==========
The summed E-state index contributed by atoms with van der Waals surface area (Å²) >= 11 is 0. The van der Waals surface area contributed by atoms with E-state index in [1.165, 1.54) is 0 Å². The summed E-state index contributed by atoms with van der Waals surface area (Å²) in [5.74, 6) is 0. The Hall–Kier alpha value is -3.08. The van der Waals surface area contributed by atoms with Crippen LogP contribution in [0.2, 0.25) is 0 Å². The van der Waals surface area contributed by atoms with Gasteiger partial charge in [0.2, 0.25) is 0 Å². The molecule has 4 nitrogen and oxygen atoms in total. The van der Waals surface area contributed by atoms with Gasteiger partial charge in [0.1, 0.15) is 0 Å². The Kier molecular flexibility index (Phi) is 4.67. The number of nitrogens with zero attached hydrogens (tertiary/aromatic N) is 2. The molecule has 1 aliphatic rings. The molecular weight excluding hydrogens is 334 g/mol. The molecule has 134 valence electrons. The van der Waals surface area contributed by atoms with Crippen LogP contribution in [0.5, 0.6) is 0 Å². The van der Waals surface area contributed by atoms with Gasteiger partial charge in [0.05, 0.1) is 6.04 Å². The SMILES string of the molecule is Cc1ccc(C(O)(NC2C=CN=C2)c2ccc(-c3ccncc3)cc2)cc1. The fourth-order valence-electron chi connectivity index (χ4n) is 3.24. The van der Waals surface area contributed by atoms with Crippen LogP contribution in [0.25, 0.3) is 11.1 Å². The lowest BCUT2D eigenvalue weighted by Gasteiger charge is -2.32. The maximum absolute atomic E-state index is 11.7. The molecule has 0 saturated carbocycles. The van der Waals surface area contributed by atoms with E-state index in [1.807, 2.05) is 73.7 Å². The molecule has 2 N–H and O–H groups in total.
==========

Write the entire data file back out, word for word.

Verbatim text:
The summed E-state index contributed by atoms with van der Waals surface area (Å²) >= 11 is 0. The van der Waals surface area contributed by atoms with E-state index in [1.165, 1.54) is 0 Å². The summed E-state index contributed by atoms with van der Waals surface area (Å²) in [5.74, 6) is 0. The Hall–Kier alpha value is -3.08. The van der Waals surface area contributed by atoms with Crippen LogP contribution in [0.2, 0.25) is 0 Å². The van der Waals surface area contributed by atoms with Gasteiger partial charge in [0.2, 0.25) is 0 Å². The molecule has 4 nitrogen and oxygen atoms in total. The van der Waals surface area contributed by atoms with Gasteiger partial charge in [0.1, 0.15) is 0 Å². The Kier molecular flexibility index (Phi) is 4.67. The number of nitrogens with zero attached hydrogens (tertiary/aromatic N) is 2. The molecule has 1 aliphatic rings. The molecular weight excluding hydrogens is 334 g/mol. The molecule has 134 valence electrons. The van der Waals surface area contributed by atoms with Crippen LogP contribution in [0.5, 0.6) is 0 Å². The van der Waals surface area contributed by atoms with Gasteiger partial charge in [0.05, 0.1) is 6.04 Å². The SMILES string of the molecule is Cc1ccc(C(O)(NC2C=CN=C2)c2ccc(-c3ccncc3)cc2)cc1. The fourth-order valence-electron chi connectivity index (χ4n) is 3.24. The van der Waals surface area contributed by atoms with Crippen LogP contribution in [0.25, 0.3) is 11.1 Å². The lowest BCUT2D eigenvalue weighted by Gasteiger charge is -2.32. The maximum absolute atomic E-state index is 11.7. The molecule has 0 saturated carbocycles. The van der Waals surface area contributed by atoms with E-state index in [1.807, 2.05) is 73.7 Å². The molecule has 2 N–H and O–H groups in total.